I was chewing on my lower lip-I do that when I'm aggravated-and carefully, carefully pulling off about the 300 millionth sticker, trying not to rip the dust jacket, and I was thinking about Matt. Maybe I could impress him by finding a really obscure book on the microfiche machine. . . .

You look kind of lost. Can I find something for you? I'd murmur in Matt's ear, as he was stumbling around the Dictionary section.

I really didn't think you would have it anyway. I was looking for a Yiddish-English dictionary for my grandmother, kind of a surprise, but you don't seem-(he was so kind, so generous with his time, helping his bedridden grandmother like that).

Well, let me look it up on the fiche. Maybe I can order it.

Oh! You can do that? I had no idea. Wow. He'd look at me adoringly, with those beautiful blue eyes.

I'd stroll over to the fiche machine, push Ron aside and speedily find what Matt was looking for. Ah, here's one I think your grandmother would love to have. . . .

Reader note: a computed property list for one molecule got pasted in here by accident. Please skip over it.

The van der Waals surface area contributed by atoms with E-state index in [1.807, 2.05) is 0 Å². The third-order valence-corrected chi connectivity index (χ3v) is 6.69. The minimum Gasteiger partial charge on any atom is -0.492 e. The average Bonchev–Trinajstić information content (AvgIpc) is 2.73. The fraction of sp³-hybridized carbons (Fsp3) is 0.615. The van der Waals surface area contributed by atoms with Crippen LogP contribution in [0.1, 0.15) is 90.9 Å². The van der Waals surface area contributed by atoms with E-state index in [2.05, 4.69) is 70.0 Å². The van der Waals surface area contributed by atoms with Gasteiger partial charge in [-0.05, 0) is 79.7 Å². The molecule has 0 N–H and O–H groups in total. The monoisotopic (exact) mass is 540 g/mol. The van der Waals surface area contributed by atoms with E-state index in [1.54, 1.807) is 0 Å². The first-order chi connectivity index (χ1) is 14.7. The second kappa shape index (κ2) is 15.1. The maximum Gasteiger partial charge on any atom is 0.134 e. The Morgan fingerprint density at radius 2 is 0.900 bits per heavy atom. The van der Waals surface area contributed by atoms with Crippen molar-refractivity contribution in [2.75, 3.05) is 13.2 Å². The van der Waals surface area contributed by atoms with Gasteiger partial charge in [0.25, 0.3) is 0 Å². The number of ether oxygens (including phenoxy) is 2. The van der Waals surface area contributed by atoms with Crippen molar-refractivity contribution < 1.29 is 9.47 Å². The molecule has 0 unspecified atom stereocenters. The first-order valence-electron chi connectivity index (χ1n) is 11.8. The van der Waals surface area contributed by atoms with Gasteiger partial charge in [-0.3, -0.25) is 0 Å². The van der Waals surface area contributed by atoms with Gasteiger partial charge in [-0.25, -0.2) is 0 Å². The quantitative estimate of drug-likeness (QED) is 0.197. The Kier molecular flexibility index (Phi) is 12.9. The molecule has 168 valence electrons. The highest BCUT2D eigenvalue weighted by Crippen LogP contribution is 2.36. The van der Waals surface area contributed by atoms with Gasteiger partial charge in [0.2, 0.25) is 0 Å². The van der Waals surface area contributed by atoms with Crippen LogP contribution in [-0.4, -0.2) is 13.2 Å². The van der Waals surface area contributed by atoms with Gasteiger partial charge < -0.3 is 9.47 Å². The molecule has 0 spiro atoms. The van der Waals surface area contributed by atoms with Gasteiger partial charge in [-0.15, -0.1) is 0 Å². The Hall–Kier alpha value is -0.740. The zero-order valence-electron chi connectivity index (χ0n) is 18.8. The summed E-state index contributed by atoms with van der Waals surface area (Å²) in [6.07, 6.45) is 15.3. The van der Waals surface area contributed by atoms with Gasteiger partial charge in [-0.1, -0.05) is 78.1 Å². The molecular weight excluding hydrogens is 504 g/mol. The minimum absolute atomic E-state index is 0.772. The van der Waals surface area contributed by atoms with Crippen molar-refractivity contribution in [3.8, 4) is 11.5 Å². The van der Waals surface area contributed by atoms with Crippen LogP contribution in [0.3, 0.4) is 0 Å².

"Hey, Ellen, I didn't know you worked at this bookstore. I come here all the time. What's up?"

I looked around. Matt was standing right there.

¬2002. All rights reserved. Reprinted from Teen Ink Love & Relationships edited by Stephanie Meyer, John Meyer. No part of this publication may be reproduced, stored in a retrieval system or transmitted in any form or by any means, without the written permission of the publisher. Publisher: Health Communications, Inc., 3201 SW 15th Street, Deerfield Beach, FL 33442.

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Teen Ink: Love and Relationships 4.1 out of 5 based on 0 ratings. 25 reviews.
Marie Kelley More than 1 year ago
I loved it so much u should read the wonderfull book sasha kelley
Anonymous More than 1 year ago
Well if she still loves him the dont tell him you dont lile him.....tell him if we going to date then this must last for a while and not a few days if he doenst want to then its his lost Not ours
Anonymous More than 1 year ago
Just tell him you dont like him and he'll proboley stop.
Anonymous More than 1 year ago
I love him but we have dated a million times and my parents dont want us dating. Should we date or not? OMG!!! HHHEEELLLPPP!!!
Anonymous More than 1 year ago
Anonymous More than 1 year ago
Whas this book about?
Anonymous More than 1 year ago